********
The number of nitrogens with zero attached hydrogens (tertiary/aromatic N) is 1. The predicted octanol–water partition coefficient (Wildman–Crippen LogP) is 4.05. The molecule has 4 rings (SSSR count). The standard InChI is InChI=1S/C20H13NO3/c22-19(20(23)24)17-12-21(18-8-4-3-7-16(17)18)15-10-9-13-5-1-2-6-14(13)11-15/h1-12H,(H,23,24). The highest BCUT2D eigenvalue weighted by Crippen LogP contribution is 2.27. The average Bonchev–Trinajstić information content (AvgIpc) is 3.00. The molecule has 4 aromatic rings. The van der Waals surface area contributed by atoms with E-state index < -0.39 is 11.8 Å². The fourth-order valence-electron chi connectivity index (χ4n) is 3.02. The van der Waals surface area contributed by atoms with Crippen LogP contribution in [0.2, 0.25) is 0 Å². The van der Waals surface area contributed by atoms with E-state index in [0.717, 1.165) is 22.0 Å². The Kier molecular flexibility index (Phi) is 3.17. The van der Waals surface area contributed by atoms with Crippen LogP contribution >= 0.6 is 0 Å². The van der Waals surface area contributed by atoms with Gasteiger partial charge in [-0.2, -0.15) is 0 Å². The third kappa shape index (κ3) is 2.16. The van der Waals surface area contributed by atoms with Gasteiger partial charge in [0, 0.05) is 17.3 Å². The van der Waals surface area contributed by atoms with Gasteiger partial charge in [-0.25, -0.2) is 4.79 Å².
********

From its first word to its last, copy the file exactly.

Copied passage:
The number of nitrogens with zero attached hydrogens (tertiary/aromatic N) is 1. The predicted octanol–water partition coefficient (Wildman–Crippen LogP) is 4.05. The molecule has 4 rings (SSSR count). The standard InChI is InChI=1S/C20H13NO3/c22-19(20(23)24)17-12-21(18-8-4-3-7-16(17)18)15-10-9-13-5-1-2-6-14(13)11-15/h1-12H,(H,23,24). The highest BCUT2D eigenvalue weighted by Crippen LogP contribution is 2.27. The average Bonchev–Trinajstić information content (AvgIpc) is 3.00. The molecule has 4 aromatic rings. The van der Waals surface area contributed by atoms with E-state index < -0.39 is 11.8 Å². The fourth-order valence-electron chi connectivity index (χ4n) is 3.02. The van der Waals surface area contributed by atoms with Crippen LogP contribution in [0.2, 0.25) is 0 Å². The van der Waals surface area contributed by atoms with E-state index in [0.717, 1.165) is 22.0 Å². The Kier molecular flexibility index (Phi) is 3.17. The van der Waals surface area contributed by atoms with Crippen LogP contribution >= 0.6 is 0 Å². The van der Waals surface area contributed by atoms with Gasteiger partial charge in [-0.2, -0.15) is 0 Å². The third kappa shape index (κ3) is 2.16. The van der Waals surface area contributed by atoms with Gasteiger partial charge in [0, 0.05) is 17.3 Å². The van der Waals surface area contributed by atoms with Gasteiger partial charge in [-0.25, -0.2) is 4.79 Å².